An evolutionary mechanism for the origin of moral norms; towards the meta-trait of culture
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It is claimed that a social group of unrelated individuals specialized in performing different tasks is specifically human and has no analogy in the animal kingdom. Among animals only some insects of two orders, Isoptera (termites) and Hymenoptera (wasps, bees and ants) live in social groups of individuals performing specialized tasks, but those, individuals are related. For all social groups of individuals specialized in tasks, average fitness drops close to nil when the group disintegrates. It is not, however, a continuous decrease of fitness leading to smaller but still high values when the group disintegrates but rather a discrete switch of the average fitness; from a high value to close to nil.
In groups consisting of related individuals maximization of inclusive fitness constitutes a mechanism sufficient to support the existence of such groups. Only in the case of the human (unrelated) group, to maintain the group and high fitness of its individuals, a non-reciprocal altruistic approach of an individual had to be displayed to all members of the group (regardless of relatedness). Since strategies resulting from the altruistic approach contradicted the genetically programmed strategies, moral codes were introduced to suppress the latter.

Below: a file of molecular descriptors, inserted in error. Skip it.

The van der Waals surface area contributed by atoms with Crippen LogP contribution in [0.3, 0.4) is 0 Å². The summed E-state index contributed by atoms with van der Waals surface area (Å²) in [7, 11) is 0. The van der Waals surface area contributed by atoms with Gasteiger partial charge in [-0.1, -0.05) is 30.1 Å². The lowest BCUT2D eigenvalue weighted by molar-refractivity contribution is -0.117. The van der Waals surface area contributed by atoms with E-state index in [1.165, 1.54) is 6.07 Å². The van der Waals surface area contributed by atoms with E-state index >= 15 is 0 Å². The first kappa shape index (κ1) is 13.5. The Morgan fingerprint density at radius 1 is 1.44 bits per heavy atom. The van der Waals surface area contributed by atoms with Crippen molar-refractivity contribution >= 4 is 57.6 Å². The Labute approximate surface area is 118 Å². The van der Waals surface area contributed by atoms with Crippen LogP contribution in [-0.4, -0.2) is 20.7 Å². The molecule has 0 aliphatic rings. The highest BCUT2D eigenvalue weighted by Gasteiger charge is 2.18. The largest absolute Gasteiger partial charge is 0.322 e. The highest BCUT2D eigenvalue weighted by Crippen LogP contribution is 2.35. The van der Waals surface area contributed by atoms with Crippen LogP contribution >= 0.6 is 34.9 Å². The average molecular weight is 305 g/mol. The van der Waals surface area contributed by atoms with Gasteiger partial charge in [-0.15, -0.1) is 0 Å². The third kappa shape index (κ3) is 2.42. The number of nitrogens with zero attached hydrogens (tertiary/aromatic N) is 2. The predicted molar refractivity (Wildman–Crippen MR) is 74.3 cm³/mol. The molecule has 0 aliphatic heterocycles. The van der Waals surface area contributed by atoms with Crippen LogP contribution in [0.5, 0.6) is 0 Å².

This non-reciprocal altruism to any member of the group is in fact equivalent to the reciprocal “altruism” to an abstract entity called system group and is unique to the human.
Altruism is considered here as a component of the meta-trait of culture.
Key WordsCulture sociobiology theory of games system altruism reliability moral norms educability
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